The Hero's Journey is a framework that scholar Joseph Campbell came up with that many myths and stories follow. Many storytellers and story-readers find it a useful way to look at tale. (That's actually putting it lightly. Some people are straight-up obsessed.) Chris Vogler adapted Campbell's 17 stages of a hero's journey, which many screenwriters use while making movies. Vogler condensed Campbell's 17 stages down to 12, which is what we're using. To read a general explanation of the 12 stages, click here.
Thor's story doesn't fit perfectly into the Hero's Journey structure, but we're giving it a shot. As the gross old saying goes, there's more than one way to skin a cat. Here's how we've diced up the story:
We don't get a great sense of the "ordinary world" in this story – Thor wakes up one morning to find his precious hammer missing.
According to the Hero's Journey structure, a character's quest begins with some sort of call to adventure, after which the hero realizes that everything is going to change. That's definitely the case for Thor in this story. He finds out that not only is he going to have to venture into Jotunheim without his hammer, but he's going to have to pretend to be a woman.
As you might expect, Thor is totally resistant to this scheme at first, afraid that the other gods will laugh at him once he's all decked out in girly clothes. He therefore engages in a "refusal of the call."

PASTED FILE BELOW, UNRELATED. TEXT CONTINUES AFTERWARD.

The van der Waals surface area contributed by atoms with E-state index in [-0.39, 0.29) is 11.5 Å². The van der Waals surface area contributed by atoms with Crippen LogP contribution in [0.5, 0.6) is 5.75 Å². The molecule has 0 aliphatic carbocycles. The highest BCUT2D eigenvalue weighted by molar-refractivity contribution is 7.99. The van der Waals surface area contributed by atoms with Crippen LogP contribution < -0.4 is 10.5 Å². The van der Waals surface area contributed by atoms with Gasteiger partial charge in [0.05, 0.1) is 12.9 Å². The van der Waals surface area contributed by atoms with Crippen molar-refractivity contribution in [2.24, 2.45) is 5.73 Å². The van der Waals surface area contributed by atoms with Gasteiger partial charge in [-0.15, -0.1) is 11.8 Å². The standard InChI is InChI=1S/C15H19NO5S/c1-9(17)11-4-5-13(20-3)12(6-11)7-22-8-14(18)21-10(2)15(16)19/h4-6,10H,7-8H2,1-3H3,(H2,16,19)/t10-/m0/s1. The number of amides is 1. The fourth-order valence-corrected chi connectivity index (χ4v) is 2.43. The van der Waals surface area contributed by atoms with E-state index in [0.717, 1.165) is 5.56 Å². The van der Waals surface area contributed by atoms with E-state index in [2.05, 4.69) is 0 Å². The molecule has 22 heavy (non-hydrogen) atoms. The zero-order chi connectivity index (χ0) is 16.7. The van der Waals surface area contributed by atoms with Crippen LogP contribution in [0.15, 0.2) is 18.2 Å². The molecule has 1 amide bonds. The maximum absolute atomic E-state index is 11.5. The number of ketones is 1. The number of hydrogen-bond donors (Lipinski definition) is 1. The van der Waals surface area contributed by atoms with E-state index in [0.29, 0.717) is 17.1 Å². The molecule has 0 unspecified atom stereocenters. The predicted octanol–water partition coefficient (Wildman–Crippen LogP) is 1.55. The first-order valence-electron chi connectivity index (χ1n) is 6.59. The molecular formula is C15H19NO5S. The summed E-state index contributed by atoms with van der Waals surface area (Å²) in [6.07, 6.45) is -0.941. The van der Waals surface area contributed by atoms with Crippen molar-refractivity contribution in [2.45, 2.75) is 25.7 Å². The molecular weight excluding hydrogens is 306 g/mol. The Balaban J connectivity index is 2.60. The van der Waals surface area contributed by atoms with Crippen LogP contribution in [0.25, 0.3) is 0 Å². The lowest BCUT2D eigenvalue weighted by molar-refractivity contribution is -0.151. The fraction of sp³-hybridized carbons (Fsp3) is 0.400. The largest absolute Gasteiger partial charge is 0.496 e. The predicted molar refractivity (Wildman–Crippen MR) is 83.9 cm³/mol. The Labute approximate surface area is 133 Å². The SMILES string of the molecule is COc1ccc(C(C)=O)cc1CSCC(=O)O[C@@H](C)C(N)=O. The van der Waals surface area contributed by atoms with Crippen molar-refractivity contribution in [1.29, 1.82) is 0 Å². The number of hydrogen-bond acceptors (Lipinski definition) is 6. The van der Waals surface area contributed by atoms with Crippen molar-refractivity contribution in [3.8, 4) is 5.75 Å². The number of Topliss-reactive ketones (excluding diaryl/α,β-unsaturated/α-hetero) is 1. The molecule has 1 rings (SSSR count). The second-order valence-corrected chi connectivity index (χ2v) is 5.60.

Luckily, Thor's gets some help from Loki (who you wouldn't normally think of as a mentor). Loki convinces Thor to don a bridal gown, and also offers to tag along with him as a bridesmaid.
Thor puts on a dress and veil and allows the other gods to deck him out with jangly keys, jewelry, Freyja's precious Brisingamen necklace, and a pretty hat to cover his head. A woman's world is definitely an unknown and scary realm for Thor. As Thor and Loki cross over into Jotunheim and head toward the wedding feast, Thor enters the "crosses the threshold." Things are about to get serious.
Now Thor's "tests" begin as he and his ally Loki infiltrate the land of the giants. First, Thrym notices that his "bride" has a rather large appetite. This observation threatens to blow Thor's cover, but, luckily, the quick-thinking Loki comes up with an explanation involving pre-wedding jitters and fasting to overcome this first test. Next, a glance beneath Thor's veil reveals his scary, fiery, un-feminine eyes, but again, Loki manages to explain this away as the sleeplessness of a nervous bride.
Thor doesn't seem to suffer any of the doubts that many heroes feel during Stage 7, nor is there any one "ordeal" that particularly stands out.
Once Thor's hammer is placed in his lap, he achieves "the ultimate boon." He achieves the goal of his quest, which is to get his hammer back. Since it's Thor we're talking about here, he kills a lot of giants in the process.
"The Theft of Thor's Hammer" concludes before Thor and Loki return to Asgard, so we don't really see a "road back."
Once Thor starts slaughtering giants, he's no longer at all concerned with pretending to be a woman, so it's like his old, masculine self is brought back from the dead. The Thor we know is probably more than happy to be a manly man again, and probably doesn't at all mind saying good-bye to his feminine side.
Though we don't see Thor return to Asgard, we know he heads home with his hammer. The hammer is an "elixir" to the gods of Asgard, because it's the magical tool that allows Thor to protect them from the threat of giants.